Melo_mediumNever in my lifetime could I imagine a 53-win season and a (most likely) fifth playoff seed feeling so awful. But we still have a ways to go before this season’s obituary has been written.


As soon as the Oklahoma City Thunder lost to the injury-riddled Portland Trail Blazers last night, I had the entire dream scenario playing out in my head: the Nuggets would defeat the aging, soft Phoenix Suns in Phoenix for the first time in 11 tries on Tuesday night, get a walkover first round series victory over the Blazers, be well rested and ready for whoever survives the sure-to-be-brutal Dallas Mavericks/San Antonio Spurs series, get head coach George Karl back, feed off Karl’s miraculous recovery to pull off the second round upset and get ready to tee off against the faltering Los Angeles Lakers en route to their franchise’s first NBA Finals appearance.

In a sports year that's already seen the New Orleans Saints win a Super Bowl, Butler get to the NCAA Championship Game and Phil Mickelson win the Masters, the Nuggets were destined to be yet another feelgood story for the ages.

Or so I thought.

Most unfortunately for me – and Nuggets fans like me worldwide – reality, the Suns and Adrian Dantley got in the way of that feelgood fantasy.

Let’s start with reality. While the Nuggets should be commended for winning 53 games in a season filled with injuries to Chauncey Billups, Carmelo Anthony and Kenyon Martin, the loss of head coach George Karl to onerous cancer treatments and a seven-game suspension for J.R. Smith to begin the season, these Nuggets should not be confused with a championship-caliber team. As Bill Parcells so aptly stated many years ago: “You are what your record says you are.” And when you lose to Milwaukee at home even though they’re playing a back-to-back coming off a double overtime game, or lose to the Knicks who have nothing to play for while your entire season is on the line, you’re simply not a championship team. On balance, the Nuggets had an incredibly successful regular season. But based on how they’ve played in the biggest of games lately, it’s hard to foresee how this great regular season ends with a championship.

Regarding the Suns, I'm still living in denial that they're any good.  I might be the very last person to ever jump on the Suns' bandwagon, but this Nuggets team – with their season on the line – should have been able to win in Phoenix .  The Suns have been barnstorming lately, but in their last 11 games against plus-.500 teams they're only 6-5.  Not exactly a win/loss record that should scare anybody.  The Nuggets have more talent, more youth, more athleticism and a better bench than Phoenix, and yet they insist on playing like the Washington Generals in the presence of the Suns.  It still makes no sense.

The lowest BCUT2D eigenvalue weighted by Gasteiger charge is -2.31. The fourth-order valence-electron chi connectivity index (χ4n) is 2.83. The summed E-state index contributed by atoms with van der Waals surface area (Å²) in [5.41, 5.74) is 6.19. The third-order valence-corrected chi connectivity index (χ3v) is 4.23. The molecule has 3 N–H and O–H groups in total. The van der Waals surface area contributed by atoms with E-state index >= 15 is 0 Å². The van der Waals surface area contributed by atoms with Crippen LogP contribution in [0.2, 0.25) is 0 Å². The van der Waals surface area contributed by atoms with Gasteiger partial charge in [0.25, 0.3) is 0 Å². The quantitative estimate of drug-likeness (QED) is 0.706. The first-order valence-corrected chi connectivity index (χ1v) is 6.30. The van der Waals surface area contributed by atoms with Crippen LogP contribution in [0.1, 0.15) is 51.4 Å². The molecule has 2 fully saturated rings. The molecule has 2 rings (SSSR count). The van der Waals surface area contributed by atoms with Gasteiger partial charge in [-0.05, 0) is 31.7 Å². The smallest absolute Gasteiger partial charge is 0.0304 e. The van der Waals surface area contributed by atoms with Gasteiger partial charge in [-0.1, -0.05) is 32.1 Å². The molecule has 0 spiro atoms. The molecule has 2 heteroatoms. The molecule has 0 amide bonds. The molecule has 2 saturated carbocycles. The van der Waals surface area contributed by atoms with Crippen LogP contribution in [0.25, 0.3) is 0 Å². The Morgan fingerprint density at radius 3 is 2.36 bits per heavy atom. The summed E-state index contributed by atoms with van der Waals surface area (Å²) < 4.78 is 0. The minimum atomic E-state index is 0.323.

And I’ve saved the best for last: Adrian Dantley. Poor Adrian Dantley – a man who’s clearly never harbored head coaching ambitions – perfectly content making his $250,000 (or whatever he gets paid) assistant coach’s salary, holding a clipboard and periodically clapping his hands during timeouts, was thrown into the lion’s den when Karl’s treatments began and was in over his head from day one. The game plan against the Suns seemed pretty simple to me: slow the game down, play big, punish the Suns inside on offense and play overly physical on defense. And yet by the time TNT switched from the conclusion of the Bulls/Celtics game to the Nuggets/Suns game already in progress, the game was already over. Dantley – most erroneously – either had no game plan at all or decided that the Nuggets might win via a shootout. I’ll give Dantley the benefit of the doubt and go with no game plan at all, because no one in their right mind could possibly think a shootout at Phoenix while playing the second of a back-to-back is a good idea.